Being a recovering convenience junkie myself, I recognize that sometimes it's not easy being green. Most of the time, however, these little changes that we have made are completely painless and have no negative effect on our lifestyle whatsoever. There are no plans to start hugging trees in the near future, but perhaps, I will tiptoe through my tulips tomorrow.

Wednesday, March 5, 2008

Cake therapy

One of the basic skills which all pastry cooks must learn is how to ice a cake properly with buttercream frosting. It is challenging to do perfectly and quickly but with a little practice it becomes routine. Ironically, in my hands, the faster I do it, the better the result because I have a tendency to obsess about every little imperfection, become irrationally addicted to the pursuit of absolute smoothness, and futz around compulsively with my offset spatula. When the buttercream layer is just to mask a cake which will subsequently be covered with rolled fondant, perfection is less critical; however, when the buttercream is the final layer, my obsessive-compulsive traits are unparalleled. Luckily, I have learned to put down my spatula.

This 10 inch round carrot cake for an engagement party in the Okanagan was a joy to create. My carrot cake recipe from school produces an unusually light carrot cake, which was gently soaked with Cointreau simple syrup. Cream cheese frosting is a mandatory accompaniment. Because cream cheese has a much higher water content than butter, my cream cheese frosting is lovely and soft, making it a delicious filling but not ideal for decorating. Instead, I used regular Italian buttercream for the outer decorative layer. Fresh buttercream is actually very light and airy, giving a smooth but almost porous appearance when spread.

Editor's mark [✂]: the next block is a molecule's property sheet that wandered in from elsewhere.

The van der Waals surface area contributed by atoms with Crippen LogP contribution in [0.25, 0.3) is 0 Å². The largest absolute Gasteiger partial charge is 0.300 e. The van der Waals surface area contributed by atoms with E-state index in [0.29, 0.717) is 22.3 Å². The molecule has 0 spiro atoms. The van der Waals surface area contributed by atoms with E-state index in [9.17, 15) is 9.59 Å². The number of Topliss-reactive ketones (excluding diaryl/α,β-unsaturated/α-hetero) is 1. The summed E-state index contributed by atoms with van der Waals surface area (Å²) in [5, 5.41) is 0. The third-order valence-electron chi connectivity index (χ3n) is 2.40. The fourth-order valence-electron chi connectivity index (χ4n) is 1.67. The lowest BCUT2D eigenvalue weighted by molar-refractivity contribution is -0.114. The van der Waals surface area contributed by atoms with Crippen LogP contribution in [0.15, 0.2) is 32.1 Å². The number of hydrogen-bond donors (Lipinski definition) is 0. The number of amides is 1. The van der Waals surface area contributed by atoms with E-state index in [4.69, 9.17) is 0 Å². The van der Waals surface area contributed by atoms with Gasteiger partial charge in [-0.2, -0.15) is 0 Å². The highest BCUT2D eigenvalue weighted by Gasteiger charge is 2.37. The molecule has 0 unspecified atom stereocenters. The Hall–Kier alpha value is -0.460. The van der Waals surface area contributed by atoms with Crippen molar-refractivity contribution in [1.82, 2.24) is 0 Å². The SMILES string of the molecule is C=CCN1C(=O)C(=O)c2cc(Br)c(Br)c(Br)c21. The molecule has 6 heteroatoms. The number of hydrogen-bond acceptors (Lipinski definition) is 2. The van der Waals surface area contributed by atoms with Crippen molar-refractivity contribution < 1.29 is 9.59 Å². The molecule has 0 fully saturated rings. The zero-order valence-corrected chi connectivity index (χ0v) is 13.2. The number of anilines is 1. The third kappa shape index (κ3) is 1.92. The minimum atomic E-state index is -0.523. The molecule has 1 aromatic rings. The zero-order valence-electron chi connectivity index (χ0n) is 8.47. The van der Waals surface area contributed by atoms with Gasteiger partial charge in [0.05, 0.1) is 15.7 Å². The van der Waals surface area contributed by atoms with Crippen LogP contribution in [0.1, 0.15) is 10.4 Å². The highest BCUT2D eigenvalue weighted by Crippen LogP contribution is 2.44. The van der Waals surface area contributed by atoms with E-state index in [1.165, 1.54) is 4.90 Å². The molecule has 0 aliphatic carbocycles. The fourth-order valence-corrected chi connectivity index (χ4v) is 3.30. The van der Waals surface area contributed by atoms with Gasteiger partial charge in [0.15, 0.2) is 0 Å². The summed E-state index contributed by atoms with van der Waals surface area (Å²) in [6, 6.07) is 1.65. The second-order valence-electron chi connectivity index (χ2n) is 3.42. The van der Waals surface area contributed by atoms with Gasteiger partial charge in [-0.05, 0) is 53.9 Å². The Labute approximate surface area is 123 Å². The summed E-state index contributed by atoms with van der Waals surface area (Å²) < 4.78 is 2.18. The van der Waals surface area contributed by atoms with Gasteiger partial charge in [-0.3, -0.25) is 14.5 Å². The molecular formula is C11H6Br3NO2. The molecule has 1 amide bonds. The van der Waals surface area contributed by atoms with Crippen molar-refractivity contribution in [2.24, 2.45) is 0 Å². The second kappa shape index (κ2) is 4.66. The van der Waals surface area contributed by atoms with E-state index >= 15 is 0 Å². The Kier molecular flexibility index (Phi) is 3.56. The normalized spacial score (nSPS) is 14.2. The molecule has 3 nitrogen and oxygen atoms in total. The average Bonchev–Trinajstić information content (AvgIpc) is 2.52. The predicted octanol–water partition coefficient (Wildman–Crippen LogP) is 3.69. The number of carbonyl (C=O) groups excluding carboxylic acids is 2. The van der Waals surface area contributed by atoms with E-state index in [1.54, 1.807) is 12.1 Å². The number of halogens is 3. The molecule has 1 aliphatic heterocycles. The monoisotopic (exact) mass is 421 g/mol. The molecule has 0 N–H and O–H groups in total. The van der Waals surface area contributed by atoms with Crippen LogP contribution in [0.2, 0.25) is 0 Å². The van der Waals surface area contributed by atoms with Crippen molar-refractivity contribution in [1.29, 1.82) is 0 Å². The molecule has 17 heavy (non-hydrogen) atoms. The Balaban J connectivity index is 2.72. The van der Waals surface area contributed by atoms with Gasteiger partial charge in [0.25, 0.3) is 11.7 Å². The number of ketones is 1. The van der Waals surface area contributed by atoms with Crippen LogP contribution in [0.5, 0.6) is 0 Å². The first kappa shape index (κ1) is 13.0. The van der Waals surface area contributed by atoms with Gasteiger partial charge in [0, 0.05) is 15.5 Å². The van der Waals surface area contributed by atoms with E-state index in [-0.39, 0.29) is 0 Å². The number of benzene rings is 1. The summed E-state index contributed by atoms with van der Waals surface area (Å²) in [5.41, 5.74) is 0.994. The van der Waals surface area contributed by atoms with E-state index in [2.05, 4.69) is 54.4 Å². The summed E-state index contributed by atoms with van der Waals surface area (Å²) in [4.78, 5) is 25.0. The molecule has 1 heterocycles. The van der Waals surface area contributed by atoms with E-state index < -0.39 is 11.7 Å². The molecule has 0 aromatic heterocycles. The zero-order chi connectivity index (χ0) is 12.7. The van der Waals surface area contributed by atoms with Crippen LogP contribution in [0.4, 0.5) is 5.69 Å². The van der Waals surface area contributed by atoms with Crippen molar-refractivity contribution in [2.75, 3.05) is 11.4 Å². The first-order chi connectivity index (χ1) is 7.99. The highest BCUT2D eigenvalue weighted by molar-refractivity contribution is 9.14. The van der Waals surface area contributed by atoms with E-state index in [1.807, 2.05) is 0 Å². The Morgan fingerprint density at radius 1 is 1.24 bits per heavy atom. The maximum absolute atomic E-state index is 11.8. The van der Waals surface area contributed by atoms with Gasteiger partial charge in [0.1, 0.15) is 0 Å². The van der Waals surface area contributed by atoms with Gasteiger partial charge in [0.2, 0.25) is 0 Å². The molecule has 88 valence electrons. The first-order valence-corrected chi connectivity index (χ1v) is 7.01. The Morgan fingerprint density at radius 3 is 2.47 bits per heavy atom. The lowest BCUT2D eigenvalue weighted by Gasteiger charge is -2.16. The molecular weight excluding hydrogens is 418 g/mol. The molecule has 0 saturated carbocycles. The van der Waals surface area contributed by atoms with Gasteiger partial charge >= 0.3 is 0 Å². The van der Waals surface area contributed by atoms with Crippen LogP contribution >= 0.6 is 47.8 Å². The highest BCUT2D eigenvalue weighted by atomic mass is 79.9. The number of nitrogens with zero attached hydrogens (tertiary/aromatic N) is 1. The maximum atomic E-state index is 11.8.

Letting go of each cake I make is still oddly poignant for me. I worry about how it will look after transport, how it will taste, will people like it etc. This cake will be travelling quite a distance so I wish it bon voyage et bon appétit!